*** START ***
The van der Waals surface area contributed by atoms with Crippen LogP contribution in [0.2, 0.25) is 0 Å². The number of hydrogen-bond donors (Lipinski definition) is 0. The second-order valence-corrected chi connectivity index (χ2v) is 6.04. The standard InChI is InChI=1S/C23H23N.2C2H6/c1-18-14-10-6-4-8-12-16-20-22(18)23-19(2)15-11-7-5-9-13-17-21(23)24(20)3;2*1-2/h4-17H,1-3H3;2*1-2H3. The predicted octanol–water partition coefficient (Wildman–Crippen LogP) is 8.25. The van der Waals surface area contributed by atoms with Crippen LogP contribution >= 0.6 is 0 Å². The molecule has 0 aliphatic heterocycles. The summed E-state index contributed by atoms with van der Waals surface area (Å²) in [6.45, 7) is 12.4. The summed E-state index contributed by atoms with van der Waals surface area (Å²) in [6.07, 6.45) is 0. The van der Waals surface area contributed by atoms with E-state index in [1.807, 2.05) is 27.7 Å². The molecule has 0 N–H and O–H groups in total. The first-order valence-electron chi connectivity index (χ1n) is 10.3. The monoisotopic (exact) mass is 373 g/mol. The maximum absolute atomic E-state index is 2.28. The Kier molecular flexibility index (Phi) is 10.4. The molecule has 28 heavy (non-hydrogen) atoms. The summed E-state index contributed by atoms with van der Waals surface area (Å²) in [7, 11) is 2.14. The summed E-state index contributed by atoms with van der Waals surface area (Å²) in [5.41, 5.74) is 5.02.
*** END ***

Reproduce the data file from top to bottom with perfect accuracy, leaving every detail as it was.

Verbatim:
The van der Waals surface area contributed by atoms with Crippen LogP contribution in [0.2, 0.25) is 0 Å². The number of hydrogen-bond donors (Lipinski definition) is 0. The second-order valence-corrected chi connectivity index (χ2v) is 6.04. The standard InChI is InChI=1S/C23H23N.2C2H6/c1-18-14-10-6-4-8-12-16-20-22(18)23-19(2)15-11-7-5-9-13-17-21(23)24(20)3;2*1-2/h4-17H,1-3H3;2*1-2H3. The predicted octanol–water partition coefficient (Wildman–Crippen LogP) is 8.25. The van der Waals surface area contributed by atoms with Crippen LogP contribution >= 0.6 is 0 Å². The molecule has 0 aliphatic heterocycles. The summed E-state index contributed by atoms with van der Waals surface area (Å²) in [6.45, 7) is 12.4. The summed E-state index contributed by atoms with van der Waals surface area (Å²) in [6.07, 6.45) is 0. The van der Waals surface area contributed by atoms with E-state index in [1.807, 2.05) is 27.7 Å². The molecule has 0 N–H and O–H groups in total. The first-order valence-electron chi connectivity index (χ1n) is 10.3. The monoisotopic (exact) mass is 373 g/mol. The maximum absolute atomic E-state index is 2.28. The Kier molecular flexibility index (Phi) is 10.4. The molecule has 28 heavy (non-hydrogen) atoms. The summed E-state index contributed by atoms with van der Waals surface area (Å²) in [7, 11) is 2.14. The summed E-state index contributed by atoms with van der Waals surface area (Å²) in [5.41, 5.74) is 5.02.